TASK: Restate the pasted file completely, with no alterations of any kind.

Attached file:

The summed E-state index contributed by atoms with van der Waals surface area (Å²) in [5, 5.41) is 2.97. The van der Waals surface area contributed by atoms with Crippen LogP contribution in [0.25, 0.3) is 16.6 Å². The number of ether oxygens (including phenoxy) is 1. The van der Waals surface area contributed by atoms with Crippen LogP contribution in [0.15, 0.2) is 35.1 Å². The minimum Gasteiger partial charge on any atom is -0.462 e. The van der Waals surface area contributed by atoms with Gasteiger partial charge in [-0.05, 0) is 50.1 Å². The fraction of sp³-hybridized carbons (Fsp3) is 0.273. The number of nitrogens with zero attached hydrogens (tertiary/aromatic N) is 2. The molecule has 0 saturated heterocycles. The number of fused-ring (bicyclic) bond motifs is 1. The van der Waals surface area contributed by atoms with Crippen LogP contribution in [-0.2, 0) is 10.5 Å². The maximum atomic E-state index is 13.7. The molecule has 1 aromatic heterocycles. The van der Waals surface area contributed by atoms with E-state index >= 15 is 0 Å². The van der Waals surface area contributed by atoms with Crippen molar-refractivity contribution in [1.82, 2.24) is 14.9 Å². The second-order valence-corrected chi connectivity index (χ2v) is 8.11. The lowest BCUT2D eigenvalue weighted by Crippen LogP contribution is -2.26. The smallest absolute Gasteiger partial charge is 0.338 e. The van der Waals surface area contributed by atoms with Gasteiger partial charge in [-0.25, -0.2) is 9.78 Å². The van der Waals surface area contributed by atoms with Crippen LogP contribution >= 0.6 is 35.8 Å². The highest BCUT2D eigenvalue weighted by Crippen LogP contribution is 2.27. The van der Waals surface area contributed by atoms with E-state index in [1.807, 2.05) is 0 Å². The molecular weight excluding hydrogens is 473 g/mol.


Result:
The summed E-state index contributed by atoms with van der Waals surface area (Å²) in [5, 5.41) is 2.97. The van der Waals surface area contributed by atoms with Crippen LogP contribution in [0.25, 0.3) is 16.6 Å². The number of ether oxygens (including phenoxy) is 1. The van der Waals surface area contributed by atoms with Crippen LogP contribution in [0.15, 0.2) is 35.1 Å². The minimum Gasteiger partial charge on any atom is -0.462 e. The van der Waals surface area contributed by atoms with Gasteiger partial charge in [-0.05, 0) is 50.1 Å². The fraction of sp³-hybridized carbons (Fsp3) is 0.273. The number of nitrogens with zero attached hydrogens (tertiary/aromatic N) is 2. The molecule has 0 saturated heterocycles. The number of fused-ring (bicyclic) bond motifs is 1. The van der Waals surface area contributed by atoms with Crippen LogP contribution in [-0.2, 0) is 10.5 Å². The maximum atomic E-state index is 13.7. The molecule has 1 aromatic heterocycles. The van der Waals surface area contributed by atoms with E-state index >= 15 is 0 Å². The van der Waals surface area contributed by atoms with Crippen molar-refractivity contribution in [1.82, 2.24) is 14.9 Å². The second-order valence-corrected chi connectivity index (χ2v) is 8.11. The lowest BCUT2D eigenvalue weighted by Crippen LogP contribution is -2.26. The smallest absolute Gasteiger partial charge is 0.338 e. The van der Waals surface area contributed by atoms with Gasteiger partial charge in [-0.25, -0.2) is 9.78 Å². The van der Waals surface area contributed by atoms with Crippen LogP contribution >= 0.6 is 35.8 Å². The highest BCUT2D eigenvalue weighted by Crippen LogP contribution is 2.27. The van der Waals surface area contributed by atoms with E-state index in [1.807, 2.05) is 0 Å². The molecular weight excluding hydrogens is 473 g/mol.